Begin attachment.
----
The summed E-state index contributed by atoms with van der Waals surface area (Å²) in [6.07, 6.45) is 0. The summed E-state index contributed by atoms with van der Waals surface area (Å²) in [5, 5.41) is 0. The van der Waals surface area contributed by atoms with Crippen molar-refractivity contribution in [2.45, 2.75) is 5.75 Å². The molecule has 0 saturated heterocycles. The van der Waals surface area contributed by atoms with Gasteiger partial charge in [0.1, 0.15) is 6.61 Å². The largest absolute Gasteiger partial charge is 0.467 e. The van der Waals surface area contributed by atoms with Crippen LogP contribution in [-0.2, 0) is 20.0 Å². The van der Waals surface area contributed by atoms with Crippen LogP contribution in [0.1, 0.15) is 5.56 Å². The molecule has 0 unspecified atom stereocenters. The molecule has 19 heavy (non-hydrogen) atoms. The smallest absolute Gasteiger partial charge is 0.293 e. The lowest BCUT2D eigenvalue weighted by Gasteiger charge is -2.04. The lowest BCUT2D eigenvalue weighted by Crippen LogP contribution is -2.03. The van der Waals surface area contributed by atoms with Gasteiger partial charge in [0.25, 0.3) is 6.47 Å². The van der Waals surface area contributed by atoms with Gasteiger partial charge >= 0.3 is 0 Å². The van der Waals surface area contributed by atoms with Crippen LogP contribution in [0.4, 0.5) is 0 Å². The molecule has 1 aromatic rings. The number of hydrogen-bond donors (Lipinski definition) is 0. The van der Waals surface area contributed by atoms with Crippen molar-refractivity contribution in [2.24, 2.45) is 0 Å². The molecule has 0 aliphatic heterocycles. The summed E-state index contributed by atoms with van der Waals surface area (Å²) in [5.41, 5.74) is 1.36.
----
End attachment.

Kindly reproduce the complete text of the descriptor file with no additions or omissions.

The summed E-state index contributed by atoms with van der Waals surface area (Å²) in [6.07, 6.45) is 0. The summed E-state index contributed by atoms with van der Waals surface area (Å²) in [5, 5.41) is 0. The van der Waals surface area contributed by atoms with Crippen molar-refractivity contribution in [2.45, 2.75) is 5.75 Å². The molecule has 0 saturated heterocycles. The van der Waals surface area contributed by atoms with Gasteiger partial charge in [0.1, 0.15) is 6.61 Å². The largest absolute Gasteiger partial charge is 0.467 e. The van der Waals surface area contributed by atoms with Crippen LogP contribution in [-0.2, 0) is 20.0 Å². The van der Waals surface area contributed by atoms with Crippen LogP contribution in [0.1, 0.15) is 5.56 Å². The molecule has 0 unspecified atom stereocenters. The molecule has 19 heavy (non-hydrogen) atoms. The smallest absolute Gasteiger partial charge is 0.293 e. The lowest BCUT2D eigenvalue weighted by Gasteiger charge is -2.04. The lowest BCUT2D eigenvalue weighted by Crippen LogP contribution is -2.03. The van der Waals surface area contributed by atoms with Gasteiger partial charge in [0.25, 0.3) is 6.47 Å². The van der Waals surface area contributed by atoms with Gasteiger partial charge >= 0.3 is 0 Å². The van der Waals surface area contributed by atoms with Crippen LogP contribution in [0.4, 0.5) is 0 Å². The molecule has 1 aromatic rings. The number of hydrogen-bond donors (Lipinski definition) is 0. The van der Waals surface area contributed by atoms with Crippen molar-refractivity contribution in [2.24, 2.45) is 0 Å². The molecule has 0 aliphatic heterocycles. The summed E-state index contributed by atoms with van der Waals surface area (Å²) in [5.41, 5.74) is 1.36.